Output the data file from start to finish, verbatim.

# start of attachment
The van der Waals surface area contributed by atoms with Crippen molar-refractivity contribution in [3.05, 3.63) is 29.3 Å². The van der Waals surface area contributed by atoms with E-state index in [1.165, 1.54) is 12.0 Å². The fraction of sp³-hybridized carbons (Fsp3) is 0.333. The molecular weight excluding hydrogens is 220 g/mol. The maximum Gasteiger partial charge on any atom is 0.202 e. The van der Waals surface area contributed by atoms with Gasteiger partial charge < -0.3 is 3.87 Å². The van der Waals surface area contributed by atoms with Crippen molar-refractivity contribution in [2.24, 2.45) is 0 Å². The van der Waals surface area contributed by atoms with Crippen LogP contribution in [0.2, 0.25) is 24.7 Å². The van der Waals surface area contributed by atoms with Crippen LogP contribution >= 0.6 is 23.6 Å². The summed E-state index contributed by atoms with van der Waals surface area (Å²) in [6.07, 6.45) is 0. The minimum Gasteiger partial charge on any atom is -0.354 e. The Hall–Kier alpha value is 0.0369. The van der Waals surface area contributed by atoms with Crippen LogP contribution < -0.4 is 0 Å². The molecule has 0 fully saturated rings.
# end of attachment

The van der Waals surface area contributed by atoms with Crippen molar-refractivity contribution in [3.05, 3.63) is 29.3 Å². The van der Waals surface area contributed by atoms with E-state index in [1.165, 1.54) is 12.0 Å². The fraction of sp³-hybridized carbons (Fsp3) is 0.333. The molecular weight excluding hydrogens is 220 g/mol. The maximum Gasteiger partial charge on any atom is 0.202 e. The van der Waals surface area contributed by atoms with Gasteiger partial charge < -0.3 is 3.87 Å². The van der Waals surface area contributed by atoms with Crippen molar-refractivity contribution in [2.24, 2.45) is 0 Å². The van der Waals surface area contributed by atoms with Crippen LogP contribution in [0.2, 0.25) is 24.7 Å². The van der Waals surface area contributed by atoms with Crippen LogP contribution >= 0.6 is 23.6 Å². The summed E-state index contributed by atoms with van der Waals surface area (Å²) in [6.07, 6.45) is 0. The minimum Gasteiger partial charge on any atom is -0.354 e. The Hall–Kier alpha value is 0.0369. The van der Waals surface area contributed by atoms with Crippen LogP contribution < -0.4 is 0 Å². The molecule has 0 fully saturated rings.